Cynthia Sands spent her formative years in Washington D. C. graduating from Howard University’s School of Fine Arts in 1971. Although she entered Howard as a piano major, the need to express herself through the visual arts inspired her to switch her major from music to design. Ms. Sands’ sense of color and concept has been informed by her formal training by, and close friendships and collaborations with many of the greatest African and African American artists of the 20th and 21st centuries – including Lois Maylou Jones, Skunder, Jeff Donaldson, John Otterbridge to include a few. After college Cynthia’s love of fabric led her to a career as a textile artist designing and exhibiting batiks. During a brief stint as a high school art teacher, she began to show her work while expanding into other art mediums. By the mid - 1970s, she was in search of new spiritual space to inspire her work.
This opportunity came in 1976 when she moved to Zaire changing her life forever, thus beginning a 26 year odyssey of living in Africa. Years of exposure to the day to day cultural, social, political, and economic realities of life in Zaire, Uganda, Morocco, Egypt, Ghana and Guyana led her to study the signs and symbols on textiles as a visual history of indigenous African people. She calls textiles the indigenous newspaper – a visual record and organic methodology that preserves traditional art forms.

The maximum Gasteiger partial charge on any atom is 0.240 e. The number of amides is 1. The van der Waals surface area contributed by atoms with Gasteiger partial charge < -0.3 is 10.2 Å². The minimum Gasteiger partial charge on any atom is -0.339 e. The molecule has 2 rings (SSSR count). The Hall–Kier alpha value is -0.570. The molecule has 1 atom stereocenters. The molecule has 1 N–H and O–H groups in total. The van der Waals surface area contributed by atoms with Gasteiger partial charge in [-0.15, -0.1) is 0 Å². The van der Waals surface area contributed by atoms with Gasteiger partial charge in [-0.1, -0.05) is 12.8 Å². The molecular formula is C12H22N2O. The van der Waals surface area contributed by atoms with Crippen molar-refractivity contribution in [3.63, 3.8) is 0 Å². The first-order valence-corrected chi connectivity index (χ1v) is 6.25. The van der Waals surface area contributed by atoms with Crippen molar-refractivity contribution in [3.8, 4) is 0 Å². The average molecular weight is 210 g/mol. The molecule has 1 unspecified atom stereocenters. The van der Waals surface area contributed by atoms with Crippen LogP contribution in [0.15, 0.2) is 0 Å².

Ms. Sands’ art career includes creation of new dye and color applications, utilizing and experimenting with original methods and materials in Africa. She has also launched and conducted training, apprenticeship and income generating activities in Benin, Cameroon, and Ghana and Guyana, among other countries, to investigate uses of indigenous artistic applications for social development, income generation, skills transfer and art education.
Cynthia has exhibited her works of art, lectured and gives demonstration throughout Africa and the U. S. Today, she lives in Washington D. C. continuing to paint, manufacture textiles, research and document indigenous uses of textiles in African life to preserve a visual record of traditional art forms. Today Cynthia works with Ghanaian textile artist helping with their product design and quality issues.